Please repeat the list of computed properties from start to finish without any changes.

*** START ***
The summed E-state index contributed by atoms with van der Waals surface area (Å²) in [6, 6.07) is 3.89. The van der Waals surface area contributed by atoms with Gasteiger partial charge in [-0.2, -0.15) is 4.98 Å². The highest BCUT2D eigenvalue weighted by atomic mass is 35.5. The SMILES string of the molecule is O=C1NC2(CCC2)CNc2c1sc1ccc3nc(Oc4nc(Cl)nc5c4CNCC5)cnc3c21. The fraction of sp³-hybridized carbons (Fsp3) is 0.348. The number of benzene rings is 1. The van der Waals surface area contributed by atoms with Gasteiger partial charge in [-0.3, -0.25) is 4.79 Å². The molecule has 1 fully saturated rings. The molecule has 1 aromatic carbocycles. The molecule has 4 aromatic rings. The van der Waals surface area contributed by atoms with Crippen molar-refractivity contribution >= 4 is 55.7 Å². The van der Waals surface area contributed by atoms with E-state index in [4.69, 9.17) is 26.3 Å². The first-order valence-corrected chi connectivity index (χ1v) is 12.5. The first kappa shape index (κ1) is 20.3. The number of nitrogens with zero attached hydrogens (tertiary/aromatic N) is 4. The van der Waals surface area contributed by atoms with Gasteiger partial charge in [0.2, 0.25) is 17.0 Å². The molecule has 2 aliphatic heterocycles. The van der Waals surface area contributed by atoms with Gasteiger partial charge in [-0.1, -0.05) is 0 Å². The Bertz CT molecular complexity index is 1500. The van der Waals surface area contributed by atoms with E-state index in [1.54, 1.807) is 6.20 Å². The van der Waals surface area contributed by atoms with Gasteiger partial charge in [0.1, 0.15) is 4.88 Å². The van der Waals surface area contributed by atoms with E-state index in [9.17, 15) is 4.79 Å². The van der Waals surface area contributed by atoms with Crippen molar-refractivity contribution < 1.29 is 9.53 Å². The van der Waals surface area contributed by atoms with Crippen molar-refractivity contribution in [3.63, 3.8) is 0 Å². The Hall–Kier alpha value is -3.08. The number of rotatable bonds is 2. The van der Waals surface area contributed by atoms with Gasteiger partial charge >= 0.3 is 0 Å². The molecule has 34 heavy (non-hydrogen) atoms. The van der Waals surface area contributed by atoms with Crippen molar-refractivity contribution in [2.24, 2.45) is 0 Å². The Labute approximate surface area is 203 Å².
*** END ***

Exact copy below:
The summed E-state index contributed by atoms with van der Waals surface area (Å²) in [6, 6.07) is 3.89. The van der Waals surface area contributed by atoms with Gasteiger partial charge in [-0.2, -0.15) is 4.98 Å². The highest BCUT2D eigenvalue weighted by atomic mass is 35.5. The SMILES string of the molecule is O=C1NC2(CCC2)CNc2c1sc1ccc3nc(Oc4nc(Cl)nc5c4CNCC5)cnc3c21. The fraction of sp³-hybridized carbons (Fsp3) is 0.348. The number of benzene rings is 1. The van der Waals surface area contributed by atoms with Gasteiger partial charge in [-0.3, -0.25) is 4.79 Å². The molecule has 1 fully saturated rings. The molecule has 1 aromatic carbocycles. The molecule has 4 aromatic rings. The van der Waals surface area contributed by atoms with Crippen molar-refractivity contribution >= 4 is 55.7 Å². The van der Waals surface area contributed by atoms with E-state index in [4.69, 9.17) is 26.3 Å². The first-order valence-corrected chi connectivity index (χ1v) is 12.5. The first kappa shape index (κ1) is 20.3. The number of nitrogens with zero attached hydrogens (tertiary/aromatic N) is 4. The van der Waals surface area contributed by atoms with Gasteiger partial charge in [0.2, 0.25) is 17.0 Å². The molecule has 2 aliphatic heterocycles. The van der Waals surface area contributed by atoms with Gasteiger partial charge in [-0.1, -0.05) is 0 Å². The Bertz CT molecular complexity index is 1500. The van der Waals surface area contributed by atoms with E-state index in [1.54, 1.807) is 6.20 Å². The van der Waals surface area contributed by atoms with Gasteiger partial charge in [0.1, 0.15) is 4.88 Å². The van der Waals surface area contributed by atoms with E-state index in [9.17, 15) is 4.79 Å². The van der Waals surface area contributed by atoms with Crippen molar-refractivity contribution < 1.29 is 9.53 Å². The van der Waals surface area contributed by atoms with Crippen molar-refractivity contribution in [3.63, 3.8) is 0 Å². The Hall–Kier alpha value is -3.08. The number of rotatable bonds is 2. The van der Waals surface area contributed by atoms with Gasteiger partial charge >= 0.3 is 0 Å². The molecule has 34 heavy (non-hydrogen) atoms. The van der Waals surface area contributed by atoms with Crippen molar-refractivity contribution in [2.24, 2.45) is 0 Å². The Labute approximate surface area is 203 Å².